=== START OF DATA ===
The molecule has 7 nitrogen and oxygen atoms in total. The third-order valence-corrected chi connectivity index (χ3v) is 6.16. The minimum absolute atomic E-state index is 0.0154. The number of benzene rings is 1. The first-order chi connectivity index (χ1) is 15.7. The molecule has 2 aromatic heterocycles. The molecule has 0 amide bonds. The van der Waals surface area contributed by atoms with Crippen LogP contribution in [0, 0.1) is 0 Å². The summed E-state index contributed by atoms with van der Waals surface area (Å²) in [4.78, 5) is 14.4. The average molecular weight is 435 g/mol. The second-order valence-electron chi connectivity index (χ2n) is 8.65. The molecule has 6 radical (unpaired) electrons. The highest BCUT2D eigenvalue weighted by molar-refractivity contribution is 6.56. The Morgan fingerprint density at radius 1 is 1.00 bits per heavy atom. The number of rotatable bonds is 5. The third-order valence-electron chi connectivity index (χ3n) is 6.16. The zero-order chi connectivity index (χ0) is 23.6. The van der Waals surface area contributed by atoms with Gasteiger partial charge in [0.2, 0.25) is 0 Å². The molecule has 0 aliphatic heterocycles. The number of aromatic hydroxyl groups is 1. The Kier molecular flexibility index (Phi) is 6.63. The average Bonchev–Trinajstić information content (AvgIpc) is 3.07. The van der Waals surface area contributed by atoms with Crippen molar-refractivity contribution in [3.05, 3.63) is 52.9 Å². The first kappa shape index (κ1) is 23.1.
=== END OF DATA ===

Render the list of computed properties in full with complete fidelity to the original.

The molecule has 7 nitrogen and oxygen atoms in total. The third-order valence-corrected chi connectivity index (χ3v) is 6.16. The minimum absolute atomic E-state index is 0.0154. The number of benzene rings is 1. The first-order chi connectivity index (χ1) is 15.7. The molecule has 2 aromatic heterocycles. The molecule has 0 amide bonds. The van der Waals surface area contributed by atoms with Crippen LogP contribution in [0, 0.1) is 0 Å². The summed E-state index contributed by atoms with van der Waals surface area (Å²) in [4.78, 5) is 14.4. The average molecular weight is 435 g/mol. The second-order valence-electron chi connectivity index (χ2n) is 8.65. The molecule has 6 radical (unpaired) electrons. The highest BCUT2D eigenvalue weighted by molar-refractivity contribution is 6.56. The Morgan fingerprint density at radius 1 is 1.00 bits per heavy atom. The number of rotatable bonds is 5. The third-order valence-electron chi connectivity index (χ3n) is 6.16. The zero-order chi connectivity index (χ0) is 23.6. The van der Waals surface area contributed by atoms with Gasteiger partial charge in [0.2, 0.25) is 0 Å². The molecule has 0 aliphatic heterocycles. The number of aromatic hydroxyl groups is 1. The Kier molecular flexibility index (Phi) is 6.63. The average Bonchev–Trinajstić information content (AvgIpc) is 3.07. The van der Waals surface area contributed by atoms with Crippen molar-refractivity contribution in [3.05, 3.63) is 52.9 Å². The first kappa shape index (κ1) is 23.1.